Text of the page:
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Climbing, swimming, digging, scratching, sniffing, clawing, chasing, stalking, playing, hiding, grooming, vocalising......

These are just a few of the many natural behaviours wild animals show when living in the complex and stimulating environment of their natural habitat. But what happens when these animals live in zoos? How do the people responsible for the animals’ welfare recreate situations that will encourage natural behaviours?

The Importance of Enrichment

To the zoological community, the word ‘enrichment’ describes the approaches and principals adopted to improve the wellbeing of animals in our care, whether they are furry, hairy, feathery or scaly! In good zoos, enrichment is part of everyday animal care and is as important as good husbandry and veterinary practices.

There are many different types of enrichment, for example food, social, or environmental to name but a few. All types of enrichment have similar goals. They allow captive animals opportunities to carry out natural behaviour, as well as help keep them physically and mentally active!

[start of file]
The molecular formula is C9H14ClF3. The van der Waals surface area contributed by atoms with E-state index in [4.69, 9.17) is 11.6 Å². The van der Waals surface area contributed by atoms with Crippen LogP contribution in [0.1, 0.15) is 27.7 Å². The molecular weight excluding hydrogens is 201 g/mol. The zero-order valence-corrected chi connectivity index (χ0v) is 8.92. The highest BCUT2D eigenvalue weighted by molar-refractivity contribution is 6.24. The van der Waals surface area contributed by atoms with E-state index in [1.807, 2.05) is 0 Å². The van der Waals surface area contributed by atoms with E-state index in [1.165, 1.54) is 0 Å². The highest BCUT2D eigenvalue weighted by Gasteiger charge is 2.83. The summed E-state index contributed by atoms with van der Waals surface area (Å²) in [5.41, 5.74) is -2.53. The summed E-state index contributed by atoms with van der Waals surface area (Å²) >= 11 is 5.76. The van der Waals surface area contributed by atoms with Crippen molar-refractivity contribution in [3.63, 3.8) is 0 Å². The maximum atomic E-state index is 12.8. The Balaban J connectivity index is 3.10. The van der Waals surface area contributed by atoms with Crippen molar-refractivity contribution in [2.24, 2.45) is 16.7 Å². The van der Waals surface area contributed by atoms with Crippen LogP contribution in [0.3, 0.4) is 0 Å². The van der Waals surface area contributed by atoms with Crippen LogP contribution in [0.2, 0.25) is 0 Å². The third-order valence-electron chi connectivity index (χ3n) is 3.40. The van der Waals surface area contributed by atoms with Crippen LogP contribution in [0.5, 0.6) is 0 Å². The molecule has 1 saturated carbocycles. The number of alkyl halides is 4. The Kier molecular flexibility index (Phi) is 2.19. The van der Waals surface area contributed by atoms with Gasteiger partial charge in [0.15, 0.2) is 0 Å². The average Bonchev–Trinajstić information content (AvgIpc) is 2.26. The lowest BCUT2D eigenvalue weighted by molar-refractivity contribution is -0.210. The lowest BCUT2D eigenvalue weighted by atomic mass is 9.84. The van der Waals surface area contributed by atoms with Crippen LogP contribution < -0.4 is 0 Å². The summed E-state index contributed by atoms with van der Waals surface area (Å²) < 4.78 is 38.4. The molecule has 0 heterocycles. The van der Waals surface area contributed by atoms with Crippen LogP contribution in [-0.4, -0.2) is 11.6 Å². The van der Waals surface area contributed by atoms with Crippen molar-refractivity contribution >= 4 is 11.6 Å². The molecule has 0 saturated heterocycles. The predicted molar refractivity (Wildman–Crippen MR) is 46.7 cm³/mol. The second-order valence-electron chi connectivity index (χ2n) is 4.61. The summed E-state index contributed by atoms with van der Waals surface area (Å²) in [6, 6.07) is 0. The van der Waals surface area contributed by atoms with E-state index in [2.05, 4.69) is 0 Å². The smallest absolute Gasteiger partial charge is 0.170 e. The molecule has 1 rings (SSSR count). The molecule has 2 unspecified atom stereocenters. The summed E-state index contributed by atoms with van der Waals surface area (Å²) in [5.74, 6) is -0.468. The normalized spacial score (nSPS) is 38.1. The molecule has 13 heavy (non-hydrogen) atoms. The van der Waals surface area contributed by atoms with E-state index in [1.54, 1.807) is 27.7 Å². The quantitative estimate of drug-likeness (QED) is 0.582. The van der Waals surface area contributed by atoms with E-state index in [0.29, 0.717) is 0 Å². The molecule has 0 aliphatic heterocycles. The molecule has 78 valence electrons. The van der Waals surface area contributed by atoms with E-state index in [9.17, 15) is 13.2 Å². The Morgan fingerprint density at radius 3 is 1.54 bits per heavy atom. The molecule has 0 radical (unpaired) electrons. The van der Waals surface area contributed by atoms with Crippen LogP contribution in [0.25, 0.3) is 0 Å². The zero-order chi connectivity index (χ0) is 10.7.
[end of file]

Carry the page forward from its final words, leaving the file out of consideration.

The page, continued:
APE Malaysia Enrichment

In 2006 APE Malaysia started to participate in providing enrichment for animals at Zoo Negara. At first our efforts were small but over the years the project as grown into a multi-faceted collaboration between ourselves, the zoo, and volunteers and zoo keepers from all over the world. Most recently we worked alongside the zoo to develop and build the only enrichment centre in Malaysia, which, over the next few years will become a hub for enrichment and education activities around the zoo and hopefully for all other zoos in Malaysia too!

As well as supporting in the development of Zoo Negara’s enrichment programmes, we have also pioneered the use of enrichment as an educational tool. We believe that by creating opportunities for students to participate in the design and implementation of enrichment, we are able to foster a deeper understanding of a zoo animal’s wild ecology as well allowing young people up-close encounters which hopefully help develop empathy for other living beings. We currently facilitate enrichment activities via student programmes not only at Zoo Negara, but also at Matang Wildlife Centre in Sarawak and the Borneo Sun Bear Conservation Centre in Sabah, Malaysian Borneo.

Whether joining us as students or adult volunteers, our programme participants are always fascinated by the world of enrichment – why not join us and find out more!